Porter Novelli Company’s Evaluation

Introduction

Porter Novelli is a large marketing communications firm with more than 100 offices around the world. William D. Novelli and Jack Porter, a pair of advertising executives, founded Porter Novelli in 1972. The company was involved in a few successful campaigns including HIV awareness and anti-tobacco campaigns. The mid-2000s became the time of change for Porter Novelli, and new strategies were implemented with mostly positive results.

Evaluating the Effectiveness of Strategic Leaders

In 2004, the firm went through a period of reforms after a thorough visioning process and an assessment of its strategies to create a plan for the next five years. The new vision was centered on clients and work processes that would facilitate a more effective service and account planning. International offices would become more independent in the process. To successfully implement this vision the senior management group decided to create new human resources management processes and hire a chief talent officer. The CTO played a large role in the implementation of the new vision and was very effective in restructuring the performance management strategy. He or she adopted Stephen Drotter’s Leadership Pipeline strategy to prepare the company for the implementation of the new plan of operation. Previous performance management practice suffered from being too complex and focused on processes.

There was no leadership model and because of that HR processes did not work well together. Implementing the pipeline led to a clear definition of leadership structure, revision of the performance management system, creation of a new interview process that was more consistent and structured, as well as better organization of training and career structure. Work results became the focus of performance definition. The Drotter model requires verticality in the distribution of work, as well as explicit definitions of management, financial, customer and leadership results by level to create better measurements that would be understandable to employees (Janson, 2015). Subsequently, the chief talent officer tailored this system for Porter Novelli and implemented it in 2006. This new strategy was met with positive feedback and multiple successful years of operation for the company (Goldsmith & Carter, 2010).

Criteria for Evaluation of the Strategy and Data Collection

Criterion One

To choose five criteria that would help evaluate the effectiveness of the talent management strategy, it would be useful to take the DIME model of talent management success as a base because it includes four of the most distinguishing factors of success for talent management. The first factor measures how much the business strategy drives the talent strategy. Two ideas make up are represented in this criterion. Talent is treated as a strategic resource. Therefore the talent strategy is crucial to the success of the business strategy. And the idea that Human Resources should be treated as a strategic business partner because a successful HR department creates programs that support the business practices of the company. This criterion measures the ability to link the business strategy with the talent strategy (Silzer & Dowell, 2010).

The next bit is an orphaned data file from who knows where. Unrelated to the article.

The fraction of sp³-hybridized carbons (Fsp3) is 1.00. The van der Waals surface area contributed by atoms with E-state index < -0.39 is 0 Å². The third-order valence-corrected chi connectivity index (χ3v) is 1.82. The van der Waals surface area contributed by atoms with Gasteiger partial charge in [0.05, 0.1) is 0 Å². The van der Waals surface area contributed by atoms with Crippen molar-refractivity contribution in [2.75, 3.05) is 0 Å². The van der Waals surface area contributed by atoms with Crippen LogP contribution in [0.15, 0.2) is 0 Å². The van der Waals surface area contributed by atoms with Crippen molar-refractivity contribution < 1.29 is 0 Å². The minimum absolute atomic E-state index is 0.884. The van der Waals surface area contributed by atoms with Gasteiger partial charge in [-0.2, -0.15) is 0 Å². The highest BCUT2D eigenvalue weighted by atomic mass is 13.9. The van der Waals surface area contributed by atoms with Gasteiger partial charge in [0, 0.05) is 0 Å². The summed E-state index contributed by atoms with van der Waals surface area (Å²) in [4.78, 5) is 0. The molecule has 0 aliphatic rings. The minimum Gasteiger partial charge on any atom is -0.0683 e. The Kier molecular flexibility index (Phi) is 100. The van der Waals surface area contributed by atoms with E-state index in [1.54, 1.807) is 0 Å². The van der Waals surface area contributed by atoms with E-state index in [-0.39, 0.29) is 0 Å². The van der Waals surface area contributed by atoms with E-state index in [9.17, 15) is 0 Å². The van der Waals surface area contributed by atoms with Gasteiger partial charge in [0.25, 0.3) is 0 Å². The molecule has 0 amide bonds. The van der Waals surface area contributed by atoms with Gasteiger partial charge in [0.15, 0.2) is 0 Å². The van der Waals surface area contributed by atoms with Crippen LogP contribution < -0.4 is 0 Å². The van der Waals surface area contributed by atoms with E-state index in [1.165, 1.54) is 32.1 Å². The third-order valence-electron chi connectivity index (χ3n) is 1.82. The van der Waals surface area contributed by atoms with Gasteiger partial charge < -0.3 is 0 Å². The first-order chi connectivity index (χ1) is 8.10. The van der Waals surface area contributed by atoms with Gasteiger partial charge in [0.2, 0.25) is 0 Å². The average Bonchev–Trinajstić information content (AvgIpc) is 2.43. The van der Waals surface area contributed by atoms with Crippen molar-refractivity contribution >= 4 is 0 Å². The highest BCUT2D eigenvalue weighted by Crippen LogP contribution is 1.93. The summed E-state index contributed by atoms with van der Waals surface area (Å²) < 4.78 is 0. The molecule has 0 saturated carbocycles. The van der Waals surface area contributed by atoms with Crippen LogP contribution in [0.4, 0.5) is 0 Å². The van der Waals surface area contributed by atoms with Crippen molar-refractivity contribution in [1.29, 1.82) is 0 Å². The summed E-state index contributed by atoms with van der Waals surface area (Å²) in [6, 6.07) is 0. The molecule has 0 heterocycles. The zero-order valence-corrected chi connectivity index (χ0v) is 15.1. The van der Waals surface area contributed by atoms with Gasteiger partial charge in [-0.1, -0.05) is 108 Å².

Criterion Two

The second factor that is identified by the DIME model is how well does the talent strategy integrate with other processes. The integration of the talent management system can be classified into five stages. The first one is classified as “reactive, ” and it focuses on resolving urgent issues with talent. This stage chooses a popular packaged off-the-shelf program. This kind of program can provide a quick fix using its generic tools. However, this stage does not take into account the company culture and often cannot be used to solve the main problem. Therefore they do not stay in the company for long (Silzer & Dowell, 2010).

Stage two of integration is called “programmatic, ” and it is focused on creating programs that are consistent over time. This stage does not guarantee effective results, but it can be repeated over time which creates an illusion of effectiveness. It can be represented in having the same procedure to hire employees out of the same schools and with the same requirements every time a new employee is needed, without considering previous results of this program (Silzer & Dowell, 2010).

The third stage of integration is called “comprehensive, ” and it is defined by the rigorous development of the programs and processes. The goal of this stage is to create programs that would be considered leaders in their field of work. This strategy can lead to the creation of very efficient talent management programs. Unfortunately, this stage often creates programs that are unconnected to other management efforts (Silzer & Dowell, 2010).

“Aligned” is the name of the fourth stage. The focus of this stage is on the alignment and linking of HR processes and systems between each other. This is done by utilizing similar language and talent models and creating a shared goal between connections. Processes and connections created by this stage are much more likely to streamline the work process, but they are not driven by larger business and talent strategies. Existing programs might already be effective on their own, but the lack of a shared goal could create conflict (Silzer & Dowell, 2010).